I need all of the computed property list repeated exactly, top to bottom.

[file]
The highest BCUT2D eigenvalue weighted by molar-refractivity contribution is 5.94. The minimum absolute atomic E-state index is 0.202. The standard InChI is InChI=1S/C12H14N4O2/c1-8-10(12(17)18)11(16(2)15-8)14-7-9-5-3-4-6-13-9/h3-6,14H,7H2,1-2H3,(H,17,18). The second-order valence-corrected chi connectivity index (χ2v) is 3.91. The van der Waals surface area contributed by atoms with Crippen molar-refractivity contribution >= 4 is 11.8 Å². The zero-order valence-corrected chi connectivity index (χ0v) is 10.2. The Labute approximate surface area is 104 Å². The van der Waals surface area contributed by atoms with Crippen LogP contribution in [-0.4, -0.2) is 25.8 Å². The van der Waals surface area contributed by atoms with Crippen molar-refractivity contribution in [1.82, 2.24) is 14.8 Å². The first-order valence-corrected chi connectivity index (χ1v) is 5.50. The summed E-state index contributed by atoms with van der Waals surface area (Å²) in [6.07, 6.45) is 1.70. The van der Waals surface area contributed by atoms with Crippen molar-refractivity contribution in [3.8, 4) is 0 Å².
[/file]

The highest BCUT2D eigenvalue weighted by molar-refractivity contribution is 5.94. The minimum absolute atomic E-state index is 0.202. The standard InChI is InChI=1S/C12H14N4O2/c1-8-10(12(17)18)11(16(2)15-8)14-7-9-5-3-4-6-13-9/h3-6,14H,7H2,1-2H3,(H,17,18). The second-order valence-corrected chi connectivity index (χ2v) is 3.91. The van der Waals surface area contributed by atoms with Crippen molar-refractivity contribution >= 4 is 11.8 Å². The zero-order valence-corrected chi connectivity index (χ0v) is 10.2. The Labute approximate surface area is 104 Å². The van der Waals surface area contributed by atoms with Crippen LogP contribution in [-0.4, -0.2) is 25.8 Å². The van der Waals surface area contributed by atoms with Crippen molar-refractivity contribution in [1.82, 2.24) is 14.8 Å². The first-order valence-corrected chi connectivity index (χ1v) is 5.50. The summed E-state index contributed by atoms with van der Waals surface area (Å²) in [6.07, 6.45) is 1.70. The van der Waals surface area contributed by atoms with Crippen molar-refractivity contribution in [3.8, 4) is 0 Å².